The White Stripes, Live in Old Leningrad

ST. PETERSBURG, RUSSIA—The line to enter The White Stripes show follows a city block on the far bank of the Neva river. Stretching as far as I can see are the city's distinctive three- and four-story layer cake buildings dating from a royal century. This is not your typical queue for a concert. The venue itself is the Czar's former horse stables, entered through an elegant yellow arch frosted by white cornice-work.

I feel like I should be wearing a cravat.

Instead, I'm in jeans and a wool hat, smoking a cigarette and sizing up my companions, two dozen participants from the Summer Literary Seminars, for which I am print designer and a former student. A pair behind me—she a graduate of the New School MFA program and he a current student there; both are gallery workers in Manhattan—compare notes about living in that city.

"Nobody's from New York," she says. "It's hard to make friends."

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That's not the case here at SLS, where Russian cell phones have been purchased, bottles of Vodka are passed, and the collective hilarity of navigating 21st-century Russia creates a boozy, beleaguered bonhomie.

As for the rest of the concert crowd, I expect to see the motley leftovers of '80s hair metal fashion, but the country is shedding its style milk-teeth and a flash New Russia is in evidence.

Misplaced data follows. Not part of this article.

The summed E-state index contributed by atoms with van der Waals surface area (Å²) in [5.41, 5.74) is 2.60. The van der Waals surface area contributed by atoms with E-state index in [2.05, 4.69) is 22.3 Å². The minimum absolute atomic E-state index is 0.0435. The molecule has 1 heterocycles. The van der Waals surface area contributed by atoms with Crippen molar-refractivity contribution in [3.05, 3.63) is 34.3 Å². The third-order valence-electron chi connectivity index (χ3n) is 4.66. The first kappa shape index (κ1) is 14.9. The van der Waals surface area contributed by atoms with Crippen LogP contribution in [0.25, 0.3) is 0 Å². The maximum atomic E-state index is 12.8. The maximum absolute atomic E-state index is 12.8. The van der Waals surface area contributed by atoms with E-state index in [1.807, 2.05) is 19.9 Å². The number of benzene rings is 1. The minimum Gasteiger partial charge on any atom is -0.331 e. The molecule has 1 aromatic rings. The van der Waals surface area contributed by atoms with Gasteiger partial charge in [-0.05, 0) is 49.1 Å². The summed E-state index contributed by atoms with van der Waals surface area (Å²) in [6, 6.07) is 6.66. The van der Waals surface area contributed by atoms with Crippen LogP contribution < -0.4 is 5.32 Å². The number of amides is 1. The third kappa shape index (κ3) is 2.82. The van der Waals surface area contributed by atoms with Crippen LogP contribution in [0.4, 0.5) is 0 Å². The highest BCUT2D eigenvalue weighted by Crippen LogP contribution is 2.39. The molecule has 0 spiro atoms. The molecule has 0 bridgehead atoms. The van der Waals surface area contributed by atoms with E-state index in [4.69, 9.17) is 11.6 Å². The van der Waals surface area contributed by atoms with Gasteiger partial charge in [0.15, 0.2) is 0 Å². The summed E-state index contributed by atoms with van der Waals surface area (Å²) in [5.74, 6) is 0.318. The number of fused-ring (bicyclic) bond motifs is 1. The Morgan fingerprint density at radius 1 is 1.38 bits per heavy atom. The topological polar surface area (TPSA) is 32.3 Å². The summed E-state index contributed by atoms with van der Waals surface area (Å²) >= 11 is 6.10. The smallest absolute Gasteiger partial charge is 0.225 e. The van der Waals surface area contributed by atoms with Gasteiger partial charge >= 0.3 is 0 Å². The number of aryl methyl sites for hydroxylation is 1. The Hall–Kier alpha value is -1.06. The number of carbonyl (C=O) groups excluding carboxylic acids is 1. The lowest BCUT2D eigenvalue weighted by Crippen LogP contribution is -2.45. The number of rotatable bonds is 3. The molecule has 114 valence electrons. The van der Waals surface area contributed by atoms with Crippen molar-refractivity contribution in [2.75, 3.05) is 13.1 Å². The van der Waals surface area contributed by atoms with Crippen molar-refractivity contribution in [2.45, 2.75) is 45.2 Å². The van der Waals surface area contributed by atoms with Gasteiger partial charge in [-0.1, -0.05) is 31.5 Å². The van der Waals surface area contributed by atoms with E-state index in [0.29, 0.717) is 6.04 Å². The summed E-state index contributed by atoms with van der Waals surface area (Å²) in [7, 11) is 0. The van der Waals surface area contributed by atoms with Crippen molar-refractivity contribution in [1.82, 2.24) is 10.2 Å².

A woman picks a careful path along the sidewalk, balancing in 10-inch heels, legs swaddled in black-and-white striped terry cloth. She wears a miniskirt the size of an eye patch and her hair is dyed, well, silver. Her boyfriend looks like a buff Beck, with better feathered hair and a man purse.

Meanwhile, bobbing in the cool waters of the Neva is a three-masted sailing ship, decommissioned from the Navy in some distant past when Chechnya didn't mean exploding subway stations in Moscow and downed planes in Russian airspace. Army men are posted all around the venue, fingers on triggers.

I spy a foursome of VIPs dressed in what I understand is Jack White's signature—a black suit jacket, red tie, fancy hats. Even if the band prides itself on being a twosome, I'm hoping these dudes make it onstage. There's something distressing about live rock 'n' roll assembled by only two people.

In fact, I'm no big fan of the White Stripes. Few of their songs convince me there's more than facility with a guitar knocking around behind the facade. And there's too much effort to maintain the image, the story, the "ideas." Hearing Jack White give somber elaboration for the band's color scheme, as Fresh Air host Terry Gross giggled, was not a proud moment in rock.

But the chance to see them live, in Russia, undermines all such logic. Perhaps they'll kick my ass?

Passing through the gilded arch, I join a hundred others standing in the sun-drenched courtyard, drinking beer and murmuring happily as if everyone's just eaten a full meal.

Inside, the space is a large room, twice as long as it is wide. Staff pulls back a curtain at the rear, revealing another three acres of floor space. Two great windows have been thrown open and "white night," a seasonal perk for living so close to the Arctic circle, floods the room.

The crowd's getting antsy and the DJ's eating it up, playing everyone like an author who leaves an entire page blank for effect. Between songs, he's pausing for 10, 15, 20 seconds, letting the silence fill with cheering and chanting.